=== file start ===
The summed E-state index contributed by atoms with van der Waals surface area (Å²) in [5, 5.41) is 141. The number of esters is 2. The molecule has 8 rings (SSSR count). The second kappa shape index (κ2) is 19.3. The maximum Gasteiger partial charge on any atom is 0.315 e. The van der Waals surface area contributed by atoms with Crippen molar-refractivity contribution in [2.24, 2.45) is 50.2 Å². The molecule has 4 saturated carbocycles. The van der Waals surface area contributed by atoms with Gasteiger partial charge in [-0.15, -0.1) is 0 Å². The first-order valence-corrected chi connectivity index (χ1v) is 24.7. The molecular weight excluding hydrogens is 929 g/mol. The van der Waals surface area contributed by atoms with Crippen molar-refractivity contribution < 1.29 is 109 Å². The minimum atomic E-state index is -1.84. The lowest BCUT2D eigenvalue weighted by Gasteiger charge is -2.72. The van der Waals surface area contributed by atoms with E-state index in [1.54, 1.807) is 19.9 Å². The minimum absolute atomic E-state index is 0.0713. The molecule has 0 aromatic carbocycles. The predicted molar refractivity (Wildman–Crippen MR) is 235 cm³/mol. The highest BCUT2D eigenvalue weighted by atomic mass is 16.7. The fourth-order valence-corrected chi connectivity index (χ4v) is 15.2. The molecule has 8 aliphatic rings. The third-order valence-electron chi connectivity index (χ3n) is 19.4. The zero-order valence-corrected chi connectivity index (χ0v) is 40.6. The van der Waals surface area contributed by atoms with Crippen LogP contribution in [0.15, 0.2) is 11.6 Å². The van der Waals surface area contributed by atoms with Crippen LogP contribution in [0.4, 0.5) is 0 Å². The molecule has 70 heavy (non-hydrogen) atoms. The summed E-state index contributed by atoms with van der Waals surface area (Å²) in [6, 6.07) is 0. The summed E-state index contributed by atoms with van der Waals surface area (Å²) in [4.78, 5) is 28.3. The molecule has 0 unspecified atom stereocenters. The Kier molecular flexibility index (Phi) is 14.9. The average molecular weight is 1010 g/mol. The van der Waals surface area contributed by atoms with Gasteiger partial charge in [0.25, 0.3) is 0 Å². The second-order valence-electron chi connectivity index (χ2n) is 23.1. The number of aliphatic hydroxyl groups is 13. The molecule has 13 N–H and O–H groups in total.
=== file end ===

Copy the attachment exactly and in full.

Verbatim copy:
The summed E-state index contributed by atoms with van der Waals surface area (Å²) in [5, 5.41) is 141. The number of esters is 2. The molecule has 8 rings (SSSR count). The second kappa shape index (κ2) is 19.3. The maximum Gasteiger partial charge on any atom is 0.315 e. The van der Waals surface area contributed by atoms with Crippen molar-refractivity contribution in [2.24, 2.45) is 50.2 Å². The molecule has 4 saturated carbocycles. The van der Waals surface area contributed by atoms with Gasteiger partial charge in [-0.15, -0.1) is 0 Å². The first-order valence-corrected chi connectivity index (χ1v) is 24.7. The molecular weight excluding hydrogens is 929 g/mol. The van der Waals surface area contributed by atoms with Crippen molar-refractivity contribution < 1.29 is 109 Å². The minimum atomic E-state index is -1.84. The lowest BCUT2D eigenvalue weighted by Gasteiger charge is -2.72. The van der Waals surface area contributed by atoms with E-state index in [1.54, 1.807) is 19.9 Å². The minimum absolute atomic E-state index is 0.0713. The molecule has 0 aromatic carbocycles. The predicted molar refractivity (Wildman–Crippen MR) is 235 cm³/mol. The highest BCUT2D eigenvalue weighted by atomic mass is 16.7. The fourth-order valence-corrected chi connectivity index (χ4v) is 15.2. The molecule has 8 aliphatic rings. The third-order valence-electron chi connectivity index (χ3n) is 19.4. The zero-order valence-corrected chi connectivity index (χ0v) is 40.6. The van der Waals surface area contributed by atoms with Crippen LogP contribution in [0.15, 0.2) is 11.6 Å². The van der Waals surface area contributed by atoms with Crippen LogP contribution in [0.4, 0.5) is 0 Å². The molecule has 70 heavy (non-hydrogen) atoms. The summed E-state index contributed by atoms with van der Waals surface area (Å²) in [6, 6.07) is 0. The summed E-state index contributed by atoms with van der Waals surface area (Å²) in [4.78, 5) is 28.3. The molecule has 0 unspecified atom stereocenters. The Kier molecular flexibility index (Phi) is 14.9. The average molecular weight is 1010 g/mol. The van der Waals surface area contributed by atoms with Gasteiger partial charge in [0.25, 0.3) is 0 Å². The second-order valence-electron chi connectivity index (χ2n) is 23.1. The number of aliphatic hydroxyl groups is 13. The molecule has 13 N–H and O–H groups in total.